Enter GVG Contemporary in Santa Fe’s historic Canyon Road arts district, help where ornamental beams called vigas line the ceiling, order and the soft glow of light from a handmade paper lampshade from a lamp made from a tree sapling illuminates the soft, store gently undulating abstractions of Mary Tomás. Her paintings pair nicely with the contemporary designs of painter and furniture maker Ernst Gruler who designed the lamp, and contrasts equally well with Blair Vaughn-Gruler’s mixed media paintings, some of which exhibit a reductive use of line to convey an idea of representationalism.
Tomás, owner of Mary Tomás Studio Gallery in Dallas, joined Blair Vaughn-Gruler’s and Ernst Gruler’s repertoire of artists at GVG, their gallery, only recently after a chance meeting in Dallas. This led to an opportunity for all three artists to introduce their work to new communities and new markets. In August Gruler and Vaughn-Gruler opened Southwest Abstraction, featuring the work of Tomás. The Dallas gallerist has responded in kind, featuring Gruler and Vaughn-Gruler, along with artists David Hinske, Carolyn Caldwell, and Robin Herndon, in the exhibition Abstraction, Form and Function that opens in Dallas on September 8. Gruler’s and Vaughn-Gruler’s work will remain on view at Mary Tomás Studio Gallery for the remainder of the year and, likewise, Tomás’ work will remain on view in Santa Fe.
Ernst Gruler and Blair Vaughn-Gruler met with Michael Abatemarco at their gallery to discuss with A+C the nature of the collaboration.
A+C: How did this collaboration develop? Were you already familiar with Mary’s work when you invited her to show at GVG?
VAUGHN-GRULER: Ernst and I were making a delivery in January from our gallery to Fort Worth. While we were down there we wanted to check out the art district in Dallas and had Dragon Street recommended to us. While we were going gallery hopping on Dragon Street we stopped in Mary’s gallery. A little synergy happened and we hit it off. Mary had the idea and said she’d like to show our work and we liked her work as well. We only met her in person for half an hour but we’ve been corresponding a lot over the last six months. It will be fun to be with her a little bit and see what other brainstorming might arise.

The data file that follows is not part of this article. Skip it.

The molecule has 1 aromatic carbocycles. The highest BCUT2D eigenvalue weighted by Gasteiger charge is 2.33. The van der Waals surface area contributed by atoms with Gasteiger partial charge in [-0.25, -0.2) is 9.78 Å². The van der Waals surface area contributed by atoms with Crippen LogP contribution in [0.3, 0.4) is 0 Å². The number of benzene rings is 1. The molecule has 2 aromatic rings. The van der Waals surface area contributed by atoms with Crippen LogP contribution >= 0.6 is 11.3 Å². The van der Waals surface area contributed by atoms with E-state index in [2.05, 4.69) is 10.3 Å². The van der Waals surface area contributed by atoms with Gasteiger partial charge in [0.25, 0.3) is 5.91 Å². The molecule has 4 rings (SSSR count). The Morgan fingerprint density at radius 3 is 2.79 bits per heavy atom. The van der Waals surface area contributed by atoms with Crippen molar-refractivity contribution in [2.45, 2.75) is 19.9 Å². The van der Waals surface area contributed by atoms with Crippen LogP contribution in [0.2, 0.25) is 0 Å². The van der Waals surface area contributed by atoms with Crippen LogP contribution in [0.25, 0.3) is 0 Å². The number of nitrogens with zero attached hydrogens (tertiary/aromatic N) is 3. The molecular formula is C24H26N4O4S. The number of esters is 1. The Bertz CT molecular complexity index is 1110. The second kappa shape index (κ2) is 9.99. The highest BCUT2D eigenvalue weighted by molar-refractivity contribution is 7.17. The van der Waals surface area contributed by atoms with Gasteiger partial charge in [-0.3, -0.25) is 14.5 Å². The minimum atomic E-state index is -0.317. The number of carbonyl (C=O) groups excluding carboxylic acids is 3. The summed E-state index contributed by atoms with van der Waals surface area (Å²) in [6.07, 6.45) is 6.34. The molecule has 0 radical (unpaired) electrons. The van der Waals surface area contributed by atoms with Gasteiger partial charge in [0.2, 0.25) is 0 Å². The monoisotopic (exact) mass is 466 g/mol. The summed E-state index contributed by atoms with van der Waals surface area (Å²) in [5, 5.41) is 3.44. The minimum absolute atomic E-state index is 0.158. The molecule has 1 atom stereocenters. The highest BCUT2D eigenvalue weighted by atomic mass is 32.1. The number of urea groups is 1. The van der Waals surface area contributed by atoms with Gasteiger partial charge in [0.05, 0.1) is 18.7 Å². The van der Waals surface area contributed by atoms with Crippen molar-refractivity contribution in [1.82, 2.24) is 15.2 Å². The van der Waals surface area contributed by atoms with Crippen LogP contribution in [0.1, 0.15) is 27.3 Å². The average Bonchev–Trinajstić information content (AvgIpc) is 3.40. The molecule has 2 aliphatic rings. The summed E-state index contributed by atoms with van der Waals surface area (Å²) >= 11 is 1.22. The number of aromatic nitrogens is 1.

A+C: Do you show similar work in your respective galleries?
VAUGHN-GRULER: They’re both contemporary but they’re very different spaces. Her gallery is a big space with high ceilings. None of this viga stuff.
A+C: Is this something new for GVG? This kind of collaboration between galleries from different states?
GRULER: This is a first for us, bringing another gallery person into the space. It’s quite a different way for us to show our work but I think it will look good.
A+C: Mary’s work fits well here but I understand the two exhibitions, Southwest Abstraction and Abstraction, Form and Function are not concurrent.
VAUGHN-GRULER: We’ll just miss each other. This one runs through the end of August and ours opens on September 8 in Dallas. It’s a nice benefit that Dallas and Santa Fe have opposite high seasons.
A+C: I see collaborations between galleries and other art venues happening more and more. I don’t know if the economy has played a part in that but do you see this kind of partnership happening again for GVG?
GRULER: I’m hoping so. We’ve generated a fair amount of interest in Mary’s work already. I’d like to see it become a continuing kind of thing.
A+C: Blair, you’re including new pieces that incorporate wood shingles mounted on canvas and then painted but the aesthetic is very minimalist. Your older work has more representational imagery but is also minimalist. Has that always been your style as a painter?
VAUGHN-GRULER: No. I got my MFA in 2010. Going through that process, I had to redefine what I was doing and why I was doing it and my work has become more minimal during that time. Less abstract expressionist and more minimalist.
A+C: Ernst, you’re showing your furniture designs as well as your paintings at Mary Tomás. Have you always worked in both mediums?
GRULER: I’ve been painting for quite some time. Furniture making goes ahead of that. I’ve been designing and building contemporary furniture for over 20 years now. I have a master’s with a furniture design concentration and before that I got a BFA with a furniture design concentration. I got the degrees from Northern Michigan University and that’s where I met Blair. We got together on an art collaboration. It’s been over 20 years now and we’re still collaborating.
A+C: What was the nature of your work together?
VAUGHN-GRULER: In those days he was building dimensional sculptures and I was painting them. Now he does his own painting.
A+C: Did Blair influence you in that direction?
GRULER: Oh, yeah. She still does.
VAUGHN-GRULER: Let’s just say that he has to walk through my studio to get to his studio.